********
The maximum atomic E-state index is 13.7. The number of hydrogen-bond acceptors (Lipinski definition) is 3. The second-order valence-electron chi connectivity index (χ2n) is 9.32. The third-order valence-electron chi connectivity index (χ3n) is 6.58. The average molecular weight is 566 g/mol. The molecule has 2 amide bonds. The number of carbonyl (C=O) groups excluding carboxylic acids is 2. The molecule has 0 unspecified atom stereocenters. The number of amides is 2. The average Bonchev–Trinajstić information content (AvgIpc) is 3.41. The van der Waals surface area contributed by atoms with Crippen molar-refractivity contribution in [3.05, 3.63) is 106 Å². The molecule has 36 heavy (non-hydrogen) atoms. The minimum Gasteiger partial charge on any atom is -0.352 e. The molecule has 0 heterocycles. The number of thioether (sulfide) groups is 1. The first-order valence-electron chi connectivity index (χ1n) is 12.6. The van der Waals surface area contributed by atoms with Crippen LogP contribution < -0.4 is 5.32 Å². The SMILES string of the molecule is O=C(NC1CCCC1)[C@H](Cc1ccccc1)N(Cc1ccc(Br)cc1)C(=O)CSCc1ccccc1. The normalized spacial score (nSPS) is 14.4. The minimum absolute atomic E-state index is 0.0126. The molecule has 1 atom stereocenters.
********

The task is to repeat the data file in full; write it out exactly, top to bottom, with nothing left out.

The maximum atomic E-state index is 13.7. The number of hydrogen-bond acceptors (Lipinski definition) is 3. The second-order valence-electron chi connectivity index (χ2n) is 9.32. The third-order valence-electron chi connectivity index (χ3n) is 6.58. The average molecular weight is 566 g/mol. The molecule has 2 amide bonds. The number of carbonyl (C=O) groups excluding carboxylic acids is 2. The molecule has 0 unspecified atom stereocenters. The number of amides is 2. The average Bonchev–Trinajstić information content (AvgIpc) is 3.41. The van der Waals surface area contributed by atoms with Crippen molar-refractivity contribution in [3.05, 3.63) is 106 Å². The molecule has 36 heavy (non-hydrogen) atoms. The minimum Gasteiger partial charge on any atom is -0.352 e. The molecule has 0 heterocycles. The number of thioether (sulfide) groups is 1. The first-order valence-electron chi connectivity index (χ1n) is 12.6. The van der Waals surface area contributed by atoms with Crippen LogP contribution < -0.4 is 5.32 Å². The SMILES string of the molecule is O=C(NC1CCCC1)[C@H](Cc1ccccc1)N(Cc1ccc(Br)cc1)C(=O)CSCc1ccccc1. The normalized spacial score (nSPS) is 14.4. The minimum absolute atomic E-state index is 0.0126. The molecule has 1 atom stereocenters.